Preparing for the March 1 Tier II Reporting Deadline: Everything You Need to Know
Feb 28, 2019
Tier II Hazardous Chemical Inventory Reports for the 2018 reporting year are due to the EPA by March 1, 2019.
Mandated by Section 312 of the Emergency Planning and Community Right-To-Know Act (EPCRA), ) Tier II reports capture critical information about the types, quantities and locations of hazardous chemicals at a given facility. Submitted annually to local fire departments, Local Emergency Planning Committees (LEPC) and State Emergency Response Commissions (SERCs), the information helps local and state emergency responders prepare for chemical events that could affect the community, and provide an emergency contact for each reporting facility.
Still have questions about your reporting obligations? Read on for a quick rundown of Tier II reporting.
Who needs to submit a Tier II report?
Not every facility with hazardous chemicals must fill out a Tier II report; only companies storing hazardous chemicals above certain thresholds as set by the EPA are required to fill out and submit a report. EPA’s definition of a “hazardous chemical” is any chemical you are required to have a safety data sheet (SDS) for under OSHA’s HazCom standard.
To fulfill EPCRA requirements, facilities are required to submit either a Tier I or Tier II report. However, since the Tier II report includes all of the information found the on the Tier I, plus additional information, most states require use of the more comprehensive Tier II report. To see the Tier II reporting obligations for your state, visit the EPA website and click on the name of your state from the list provided.
What is a Tier II threshold?
The amount of a chemical that triggers a reporting obligation is called the reporting threshold. For instance, most chemicals have a reporting threshold of 10,000 pounds. However, the EPA’s list of Extremely Hazardous Substances (EHSs) in Appendix A and B of 40 CFR Part 355 includes substances with lower reporting thresholds. You must report EHSs stored in quantities that exceed 500 pounds or the threshold planning quantity (TPQ), whichever is lower. For example, sulfuric acid is an example of an EHS, and is reportable at only 500 pounds of storage, which is easy to exceed if you store as few as two or more large lead-acid lift truck batteries on site. Some TPQs can be as low as 1 pound, which highlights the need to have significant visibility of your chemical inventory.
It is also important to keep in mind that gasoline and diesel stored at retail gas facilities in underground storage tanks (USTs) meeting all EPA UST regulations have separate threshold levels of 100,000 gallons or more of diesel and 75,000 gallons or more of gasoline.
Finally, be sure to check with your state to see if they have more stringent reporting requirements. For example, Alaska requires facilities to report any quantity of certain hazard classes as identified in federal Department of Transportation (DOT) placarding regulations, including Explosives (1.1, 1.2, and 1.3), Poisons (6.1), Poison Hazard Gas (2.3), Flammable Solids (4.1, 4.2, and 4.3) and Radioactive Hazard class 7, in addition to all of the federal requirements.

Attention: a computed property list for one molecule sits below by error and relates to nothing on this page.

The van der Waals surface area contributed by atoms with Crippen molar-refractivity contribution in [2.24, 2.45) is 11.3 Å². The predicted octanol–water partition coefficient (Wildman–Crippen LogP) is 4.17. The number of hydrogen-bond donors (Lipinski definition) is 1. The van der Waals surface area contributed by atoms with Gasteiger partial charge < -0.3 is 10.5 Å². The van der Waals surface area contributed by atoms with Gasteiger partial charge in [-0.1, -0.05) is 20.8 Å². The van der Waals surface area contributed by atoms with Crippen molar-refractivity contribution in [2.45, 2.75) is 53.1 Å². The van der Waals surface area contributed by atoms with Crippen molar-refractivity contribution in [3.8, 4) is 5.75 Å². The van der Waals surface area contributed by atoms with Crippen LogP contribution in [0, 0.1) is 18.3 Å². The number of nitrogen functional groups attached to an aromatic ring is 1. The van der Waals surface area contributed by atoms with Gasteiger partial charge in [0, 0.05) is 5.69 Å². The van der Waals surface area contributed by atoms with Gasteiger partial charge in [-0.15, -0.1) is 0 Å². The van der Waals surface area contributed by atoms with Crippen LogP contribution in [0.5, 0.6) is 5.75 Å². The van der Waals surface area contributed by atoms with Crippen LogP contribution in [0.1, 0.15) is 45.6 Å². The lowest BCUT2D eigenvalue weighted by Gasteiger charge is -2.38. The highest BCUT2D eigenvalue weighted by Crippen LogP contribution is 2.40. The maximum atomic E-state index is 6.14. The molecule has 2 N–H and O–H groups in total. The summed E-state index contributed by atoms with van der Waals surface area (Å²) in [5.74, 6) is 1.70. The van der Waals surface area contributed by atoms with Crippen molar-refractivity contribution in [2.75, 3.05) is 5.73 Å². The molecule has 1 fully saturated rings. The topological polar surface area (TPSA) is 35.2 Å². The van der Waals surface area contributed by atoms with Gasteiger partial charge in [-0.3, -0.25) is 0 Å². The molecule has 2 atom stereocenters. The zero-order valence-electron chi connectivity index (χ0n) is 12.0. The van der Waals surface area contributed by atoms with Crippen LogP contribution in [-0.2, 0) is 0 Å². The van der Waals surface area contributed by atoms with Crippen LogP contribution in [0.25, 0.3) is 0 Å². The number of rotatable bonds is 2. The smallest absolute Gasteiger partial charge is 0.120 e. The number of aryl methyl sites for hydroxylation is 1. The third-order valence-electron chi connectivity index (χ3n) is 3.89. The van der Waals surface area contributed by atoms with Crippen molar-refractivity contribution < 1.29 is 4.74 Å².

What Happens If I Don’t Report?
There are several steep penalties for violating Tier II reporting requirements.
At the most basic level, civil monetary penalties can now reach up to $$57,317, thanks to a recent EPA final rule that once again inflation-adjusted penalties to a level about 2.5% higher than 2018 levels. However, any SERC or LEPC may also bring civil suit against an owner or operator of a facility for failure to provide Tier II information or for failure to provide emergency planning information needed for regional emergency plans. Additionally, some states have statutes that provide for penalties for noncompliance.
Can I Electronically Submit Tier II Forms?
Tier II reporting requirements and procedures vary from state to state. While most states accept electronic or hard copy Tier II forms, some only accept forms submitted online, using state-specific submission software or the EPA’s Tier2 Submit software.,. Once again, be sure to check your state requirements.
Please be aware that EPA updated its Tier II forms in 2017 to align the health and physical hazard categories on the forms with those found with OSHA’s GHS-aligned HazCom Standard. Be sure to use the updated forms if you’re not filing electronically. If you’ve previously used Tier2 Submit or other state-required software and plan to use it again this year, be sure to download and use the latest version of the software.
How Can VelocityEHS | MSDSonline Help?
The latest release of VelocityEHS’ MSDSonline SDS/Chemical Management solutions contains over 350 new and improved features – including, expanded container-level inventory management tools, more robust regulatory cross-referencing features and improved reporting capabilities – that streamline Tier II obligations.
The enhanced release also make it easier for safety professionals to complete Tier II report forms with the newly updated hazard categories corresponding to those in the GHS-aligned Hazard Communication Standard (HazCom or HCS). Users can quickly generate correctly formatted Tier II forms in electronic format that can be uploaded to Tier2 Submit and sent to appropriate LEPCs and SERCs.
For more information about MSDSonline SDS/Chemical Management solutions from VelocityEHS visit www.MSDSonline.com. To learn more about the entire VelocityEHS suite of EHS and sustainability management software products, including an Audit & Inspection solution to help you more accurately review your chemical inventory and manage your storage locations, visit http://www.EHS.com.